After a nearly two-year restoration, the Arts, Research, and Culture House (ARCH) is back at the heart of campus―and it’s better than ever.
The $26 million project, made possible by a $15 million gift from an anonymous donor along with additional donor support, brought much-needed updates to the historic building located at 36th and Locust Walk, making it possible for this center for student life to better serve the University and its students.
“The heart of Penn is back, stronger than ever before in Penn’s history,” said Penn President Amy Gutmann at the building’s grand reopening, held February 6. “Think of this as the pulsebeat of this campus come to life.”
Characterized as a historic restoration, the project increased the building’s visibility, accessibility, and usability by the entire campus, but made great efforts to transform the building with dignity and respect for its history, staying true to the original plan and footprint of the building and restoring as much of the original material as possible.
The upgrades to the building, which is registered to pursue LEED-silver certification, are numerous.
The project was designed to not only make the building more comfortable, but also technologically state of the art. Those updates include enhancement, replacement, or installation of the electrical system, heating and air-conditioning, audiovisual, Internet, and wireless capabilities, and more. In fact, one room off the main floor lounge is intensively wired, with video- and teleconferencing capabilities, among others.
"Occupant comfort is a very important component of the success of a building that’s intended to serve as a social center," said University Architect David Hollenberg. "This is going to improve student life; it is invisibly but thoroughly wired for every kind of anticipatable AV and Internet capacity.”
Accessibility was a key consideration in the ARCH’s redesign. All four floors of the building are now handicapped-accessible, punctuated by a beautiful entrance on Locust Walk and a newly added elevator. Additionally, a code-compliant access and egress to and from the building in case of emergency is now in place with the placement of a fire stair, one of the few additions to the building's exterior.
The use of space has also been upgraded. In addition to recapturing some of the main floor’s original floor plan, in which all the public spaces float into one another, the building includes flexible meeting rooms and space of varying sizes that are available to faculty and students for meetings, classes, seminars, and special events. The building also includes an auditorium space with flexible seating options that can be changed quickly and easily to accommodate many potential uses, such as classes and active-learning classrooms, dance practice, banquets, and performances, as well as a dance studio with a sprung floor and mirrored wall.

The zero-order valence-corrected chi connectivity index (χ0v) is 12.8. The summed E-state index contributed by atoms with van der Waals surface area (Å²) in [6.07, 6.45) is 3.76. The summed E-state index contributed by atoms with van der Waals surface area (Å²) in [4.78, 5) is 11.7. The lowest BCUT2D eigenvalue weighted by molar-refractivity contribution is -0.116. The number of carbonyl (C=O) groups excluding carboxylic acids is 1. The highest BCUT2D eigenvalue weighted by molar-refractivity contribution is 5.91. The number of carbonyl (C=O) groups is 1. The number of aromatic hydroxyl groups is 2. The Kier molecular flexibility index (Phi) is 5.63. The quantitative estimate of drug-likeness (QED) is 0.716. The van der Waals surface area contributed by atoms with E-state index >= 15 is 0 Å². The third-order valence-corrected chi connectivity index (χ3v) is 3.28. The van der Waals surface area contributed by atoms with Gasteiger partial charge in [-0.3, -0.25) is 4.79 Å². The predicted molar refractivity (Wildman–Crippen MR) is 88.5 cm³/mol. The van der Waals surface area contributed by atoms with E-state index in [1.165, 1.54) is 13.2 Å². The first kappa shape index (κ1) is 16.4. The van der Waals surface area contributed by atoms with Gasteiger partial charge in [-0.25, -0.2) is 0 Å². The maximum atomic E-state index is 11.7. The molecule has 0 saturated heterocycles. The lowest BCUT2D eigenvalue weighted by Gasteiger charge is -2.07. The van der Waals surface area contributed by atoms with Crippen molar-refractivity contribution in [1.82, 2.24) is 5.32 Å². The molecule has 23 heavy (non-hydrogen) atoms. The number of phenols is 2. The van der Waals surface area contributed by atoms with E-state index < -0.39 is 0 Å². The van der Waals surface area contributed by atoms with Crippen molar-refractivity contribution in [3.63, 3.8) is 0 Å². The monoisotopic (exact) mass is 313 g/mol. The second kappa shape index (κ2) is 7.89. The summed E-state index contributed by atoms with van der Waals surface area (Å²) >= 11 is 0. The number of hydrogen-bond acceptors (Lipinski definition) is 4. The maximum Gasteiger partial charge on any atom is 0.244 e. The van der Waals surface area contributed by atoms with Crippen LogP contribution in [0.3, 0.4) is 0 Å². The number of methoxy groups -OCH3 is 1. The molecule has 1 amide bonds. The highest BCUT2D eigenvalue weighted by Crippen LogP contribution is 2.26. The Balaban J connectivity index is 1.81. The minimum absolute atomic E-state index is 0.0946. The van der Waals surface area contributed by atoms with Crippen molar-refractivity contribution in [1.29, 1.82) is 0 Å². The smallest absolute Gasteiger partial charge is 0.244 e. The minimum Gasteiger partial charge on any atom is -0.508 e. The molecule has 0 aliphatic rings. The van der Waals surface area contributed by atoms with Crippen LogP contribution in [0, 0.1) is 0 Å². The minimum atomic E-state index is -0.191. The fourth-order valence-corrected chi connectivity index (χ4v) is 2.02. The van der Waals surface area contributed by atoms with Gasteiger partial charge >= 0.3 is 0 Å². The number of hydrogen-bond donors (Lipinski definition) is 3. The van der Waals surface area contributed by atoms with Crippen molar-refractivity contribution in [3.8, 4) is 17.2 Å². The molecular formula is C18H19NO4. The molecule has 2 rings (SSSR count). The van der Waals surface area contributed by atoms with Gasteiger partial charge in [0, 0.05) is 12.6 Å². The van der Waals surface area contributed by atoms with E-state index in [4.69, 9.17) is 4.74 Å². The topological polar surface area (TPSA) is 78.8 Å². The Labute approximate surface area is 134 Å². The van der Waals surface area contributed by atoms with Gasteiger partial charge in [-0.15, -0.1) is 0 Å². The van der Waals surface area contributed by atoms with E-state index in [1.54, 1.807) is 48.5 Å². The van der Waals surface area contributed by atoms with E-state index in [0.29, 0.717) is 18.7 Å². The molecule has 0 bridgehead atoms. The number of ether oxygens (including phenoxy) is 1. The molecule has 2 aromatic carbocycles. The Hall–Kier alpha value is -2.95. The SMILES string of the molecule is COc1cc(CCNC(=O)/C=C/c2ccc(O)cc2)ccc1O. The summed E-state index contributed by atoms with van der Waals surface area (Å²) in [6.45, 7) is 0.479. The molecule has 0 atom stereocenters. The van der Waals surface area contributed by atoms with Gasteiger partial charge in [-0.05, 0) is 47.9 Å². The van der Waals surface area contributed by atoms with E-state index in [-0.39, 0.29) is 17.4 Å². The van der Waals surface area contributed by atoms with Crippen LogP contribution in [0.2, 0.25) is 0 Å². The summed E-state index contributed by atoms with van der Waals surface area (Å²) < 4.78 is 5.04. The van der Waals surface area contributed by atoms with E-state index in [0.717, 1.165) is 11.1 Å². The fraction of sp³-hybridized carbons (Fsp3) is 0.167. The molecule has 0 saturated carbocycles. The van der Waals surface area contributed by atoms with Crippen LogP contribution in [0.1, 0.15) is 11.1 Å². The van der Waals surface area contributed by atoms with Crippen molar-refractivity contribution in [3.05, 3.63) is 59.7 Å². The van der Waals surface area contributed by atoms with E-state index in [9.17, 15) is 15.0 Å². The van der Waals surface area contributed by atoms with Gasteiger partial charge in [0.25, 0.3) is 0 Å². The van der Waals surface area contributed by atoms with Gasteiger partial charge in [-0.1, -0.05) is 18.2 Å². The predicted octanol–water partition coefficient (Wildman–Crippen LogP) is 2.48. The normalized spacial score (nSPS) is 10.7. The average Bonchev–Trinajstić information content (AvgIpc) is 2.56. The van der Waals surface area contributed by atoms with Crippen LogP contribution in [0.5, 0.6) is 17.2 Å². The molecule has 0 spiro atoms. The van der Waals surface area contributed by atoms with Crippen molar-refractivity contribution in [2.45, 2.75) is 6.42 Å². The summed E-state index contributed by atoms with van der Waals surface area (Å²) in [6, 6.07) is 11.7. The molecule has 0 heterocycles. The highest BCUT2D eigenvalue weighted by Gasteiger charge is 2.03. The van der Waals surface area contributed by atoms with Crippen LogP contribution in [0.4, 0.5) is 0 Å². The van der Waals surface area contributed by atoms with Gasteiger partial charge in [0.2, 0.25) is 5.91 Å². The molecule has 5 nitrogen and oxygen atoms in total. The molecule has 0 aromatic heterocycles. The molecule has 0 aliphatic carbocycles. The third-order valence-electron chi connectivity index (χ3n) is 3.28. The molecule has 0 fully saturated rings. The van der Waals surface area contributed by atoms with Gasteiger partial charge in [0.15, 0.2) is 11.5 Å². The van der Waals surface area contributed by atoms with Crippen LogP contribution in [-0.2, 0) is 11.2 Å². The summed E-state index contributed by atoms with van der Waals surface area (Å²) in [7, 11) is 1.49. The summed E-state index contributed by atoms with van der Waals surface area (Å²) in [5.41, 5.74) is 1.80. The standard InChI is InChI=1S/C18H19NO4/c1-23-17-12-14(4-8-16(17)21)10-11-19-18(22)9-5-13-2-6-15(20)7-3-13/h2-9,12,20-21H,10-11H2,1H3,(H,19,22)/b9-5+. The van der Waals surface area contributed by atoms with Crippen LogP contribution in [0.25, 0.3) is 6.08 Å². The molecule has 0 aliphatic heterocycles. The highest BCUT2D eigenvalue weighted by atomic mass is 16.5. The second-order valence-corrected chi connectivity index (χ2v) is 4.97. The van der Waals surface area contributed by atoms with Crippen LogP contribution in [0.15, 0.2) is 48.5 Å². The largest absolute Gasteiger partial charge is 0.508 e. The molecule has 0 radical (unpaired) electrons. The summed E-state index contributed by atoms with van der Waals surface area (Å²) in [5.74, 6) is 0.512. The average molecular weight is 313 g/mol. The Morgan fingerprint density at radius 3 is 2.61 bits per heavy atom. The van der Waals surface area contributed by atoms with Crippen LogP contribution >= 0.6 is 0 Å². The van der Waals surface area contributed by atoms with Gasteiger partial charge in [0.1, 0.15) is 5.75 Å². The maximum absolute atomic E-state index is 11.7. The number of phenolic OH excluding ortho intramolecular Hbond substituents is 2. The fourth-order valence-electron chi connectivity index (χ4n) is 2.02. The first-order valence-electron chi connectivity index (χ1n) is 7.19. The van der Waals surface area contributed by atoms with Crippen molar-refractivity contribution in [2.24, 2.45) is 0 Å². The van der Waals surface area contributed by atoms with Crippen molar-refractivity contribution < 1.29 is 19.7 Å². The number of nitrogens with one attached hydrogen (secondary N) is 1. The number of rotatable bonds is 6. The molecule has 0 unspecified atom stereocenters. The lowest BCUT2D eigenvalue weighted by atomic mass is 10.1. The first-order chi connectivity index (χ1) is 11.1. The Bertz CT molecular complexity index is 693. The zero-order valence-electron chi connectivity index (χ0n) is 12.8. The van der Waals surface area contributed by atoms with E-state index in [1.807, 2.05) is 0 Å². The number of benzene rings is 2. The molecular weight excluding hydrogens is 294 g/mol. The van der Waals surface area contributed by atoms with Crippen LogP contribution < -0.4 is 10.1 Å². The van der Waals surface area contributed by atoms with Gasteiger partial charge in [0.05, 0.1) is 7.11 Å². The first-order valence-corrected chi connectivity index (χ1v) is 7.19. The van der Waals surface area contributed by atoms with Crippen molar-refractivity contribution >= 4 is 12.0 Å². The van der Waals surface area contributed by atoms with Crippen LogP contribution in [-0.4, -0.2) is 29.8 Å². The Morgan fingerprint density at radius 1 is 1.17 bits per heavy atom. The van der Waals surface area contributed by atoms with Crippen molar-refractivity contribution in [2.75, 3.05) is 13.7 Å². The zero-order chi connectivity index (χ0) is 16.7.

Important assets for students on campus, the Center for Undergraduate Research and Fellowships (CURF) and three cultural centers―The Center for Hispanic Excellence: La Casa Latina, Makuu: The Black Cultural Center, and the Pan-Asian American Community House (PAACH)―have been reintroduced into upgraded spaces. CURF’s main offices, located outside of the auditorium, also have increased visibility, and the cultural centers, located on the ground floor of the building, now feature a new entrance and very prominent exterior stair, meaning students can access the space directly from outside or by entering through the main entrance and going down the interior steps. The ground floor experienced the most intervention of the project, and now features a common space open to all students with a banquette, tables, wireless access, and natural light.
“The heart of Penn is back, stronger than ever before in Penn’s history."
―Penn President Amy Gutmann
Additionally, what was once a classroom along Locust Walk has been transformed into Rick Bayless’s Tortas Frontera. The famed Chicago chef’s first East Coast café is coupled with a grab-and-go option, ARCH Express, which offers a variety of rotating world fusion cuisines. Seating is available in this space as well as throughout the main floor and on a restored terrace along Locust Walk.
The building also boasts upgraded restroom facilities, including a gender-neutral bathroom on the ground floor as well as new bathrooms situated in an addition on the west side of the building. Additional structural upgrades accommodate some of the building’s new mechanical systems.
Built in the late 1920s as the Christian Association, the building originally served as a social center for white Christian males.
Much of the building’s historical fabric remains intact or fully restored. The building’s four terracotta chimneys have been cleaned, making a spectacular addition to the Penn skyline. The slate roof, which was nearing the end of its useful life, was replaced with new slate roofing, and the limestone ornament of the building has all been restored. The terrazzo floor, windows, and woodwork were either restored to original glory using skills revived from previous generations, or were replaced to match nearly exactly; determining which pieces were restored and which pieces were replaced throughout the building is nearly impossible.
“One of the building’s key assets is its location,” said Hollenberg. “It’s literally the crossroads of campus. No one who is a part of this campus can avoid that corner.”
Now fully equipped to fulfill its purpose as a social hub for the entire campus community, its central location has never seemed better for this landmark building that truly serves as the heart of Penn.